Cover Marudori Shoyu

If you love Mendokoro Ramenba and Ramen Yushoken (who doesn't?), you're going to love Marudori

The popularity of Mendokoro Ramenba and Ramen Yushoken is no secret. Passionate foodies regularly brave the winding lines outside the notorious ramen shops, loyal to the rich bowls of thick tonkotsu ramen within its walls. If you are one such loyalist, you’ll be delighted to know that Nippon Hasha, the group behind Mendokoro and Yushoken, has now opened a third ramen concept: Marudori.

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Located at 8 Rockwell, Marudori serves flavourful, viscous ramen reminiscent of its two older brands—albeit, with a twist. As a paitan ramen house, the ramen is made with chicken rather than pork. “In the 10 years that I’ve been working with our Japanese chefs,” shares Ryan Cruz, CEO of Nippon Hasha, “I’ve seen them put out some amazing dishes that didn’t belong in our current menu, and we knew just how amazing their paitan products were. My partners and I have created Marudori as a venue to share these with everyone.”

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Ryan Cruz, CEO of Nippon Hasha
Above Ryan Cruz, CEO of Nippon Hasha

The name Marudori is an apt symbol of the brand’s dedicated philosophy. “Maru means ‘whole’ and dori is derived from tori, which is chicken,” Cruz explains, representing their approach in using various parts of chicken to produce a flavour-packed paitan experience with every slurp. Though the bowls remain indulgent, Cruz notes that they boast “a more subtle profile, highlighting the goodness of the broth even more.”

Find out what Cruz considers to be the must-try dishes at Marudori (and discover a secret, off-menu item) below:

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How does Marudori’s paitan ramen compare to the rich, creamy broths of your other brands? What can fans of Mendokoro and Yushoken expect from Marudori?

The spectrum of regional ramen styles and what each of them have evolved to in modern times is such a dizzying, albeit interesting one to explore in finding one's true preference in a bowl. [Our ramen] is a reflection of our chef's style, discipline, passion, and craft. Our paitan has a viscous style reminiscent of our current brands, while applying a more subtle profile, highlighting the goodness of the broth even more.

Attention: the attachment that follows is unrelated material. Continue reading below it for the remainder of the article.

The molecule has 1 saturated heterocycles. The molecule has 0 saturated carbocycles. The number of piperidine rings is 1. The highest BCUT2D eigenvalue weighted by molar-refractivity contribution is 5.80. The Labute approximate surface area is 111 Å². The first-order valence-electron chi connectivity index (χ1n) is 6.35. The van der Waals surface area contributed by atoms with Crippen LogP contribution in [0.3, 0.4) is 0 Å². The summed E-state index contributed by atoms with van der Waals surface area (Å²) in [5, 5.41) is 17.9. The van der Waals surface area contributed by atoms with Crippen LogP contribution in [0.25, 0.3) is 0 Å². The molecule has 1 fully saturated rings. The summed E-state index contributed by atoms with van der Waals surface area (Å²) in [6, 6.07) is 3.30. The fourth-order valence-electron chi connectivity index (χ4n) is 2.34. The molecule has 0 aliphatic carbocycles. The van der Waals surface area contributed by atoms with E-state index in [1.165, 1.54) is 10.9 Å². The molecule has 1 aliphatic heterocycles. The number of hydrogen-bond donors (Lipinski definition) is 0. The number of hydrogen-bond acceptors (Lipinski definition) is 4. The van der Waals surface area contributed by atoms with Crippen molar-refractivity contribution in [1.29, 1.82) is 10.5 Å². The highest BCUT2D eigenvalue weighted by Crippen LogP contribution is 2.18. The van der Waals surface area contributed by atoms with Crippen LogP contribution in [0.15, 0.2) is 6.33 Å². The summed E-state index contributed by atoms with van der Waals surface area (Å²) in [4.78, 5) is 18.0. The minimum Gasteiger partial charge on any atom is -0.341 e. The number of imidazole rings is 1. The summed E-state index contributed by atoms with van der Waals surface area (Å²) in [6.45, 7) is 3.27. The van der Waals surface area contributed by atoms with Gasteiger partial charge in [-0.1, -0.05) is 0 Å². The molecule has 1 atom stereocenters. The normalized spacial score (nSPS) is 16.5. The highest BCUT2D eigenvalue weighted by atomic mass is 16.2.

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Marudori Shio
Above Marudori Shio

What do you think will be the most popular dish on the menu, and why?

One of my personal favourites is the shio ramen, as this presents the most uncorrupted version of our Paitan where the seasonings merely play a supporting role to the most crucial component of the dish. The gyokai tsukemen is another favourite of mine, as the roasted, mature bonito flakes we use pair so well with the broth. Along with tantanmen, these are some of the dishes that we recommend people to try for their first time [at Marudori]. 

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What do you think will be a sleeper hit (not the most popular dish, but a favourite among those-in-the-know)?

As we popularized having a “secret dish” in restaurant menus about 10 years ago with Yushoken and Mendokoro, you can expect that we’ll have the same for Marudori. Most people actually still don’t realize that each branch has its one-off special, and all the branches share a secret menu as well! 

We have another version of our incredibly popular tantanmen which I believe will pleasantly surprise our customers, a complete takeaway from our beloved tonkotsu version. Just ask your server (wink). 

What can diners come to expect from this new brand? 

The same commitment to quality and experience applied to a different discipline. As a product, the differences from our current brands while subtle, are critical. 

I also realize that a lot of people make bold claims about their commitment to quality, so I'll give you an example of what I mean. One of the biggest reasons we employ a bar format in our Mendokoro Ramenba stores is because it cuts down the distance between the kitchen and the customer, as temperature plays such a pivotal role in the enjoyment of the dish. It's actually quite an inefficient use of space—we would otherwise be able to fit two to three times the amount of people. To us, however, giving the customer the best chance to enjoy our product has always been one of our core principles. 

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Aside from ramen on the menu, what else should people order?

While some items may seem similar to our Yushoken and Mendokoro menu such as the gyoza, karaage and chahan, they are in fact all different and I think people will have a difficult time deciding which one they prefer. Try the grilled shrimp and the tsukune (grilled minced chicken with egg and teriyaki sauce) too. We brought in special charcoal binchotan from Japanese holm oak that burns up to 2200 degrees Fahrenheit, and while it takes a skilled cook to harness its potential, this is what contributes to the amazing, smoky depth and flavour in our grilled dishes. 

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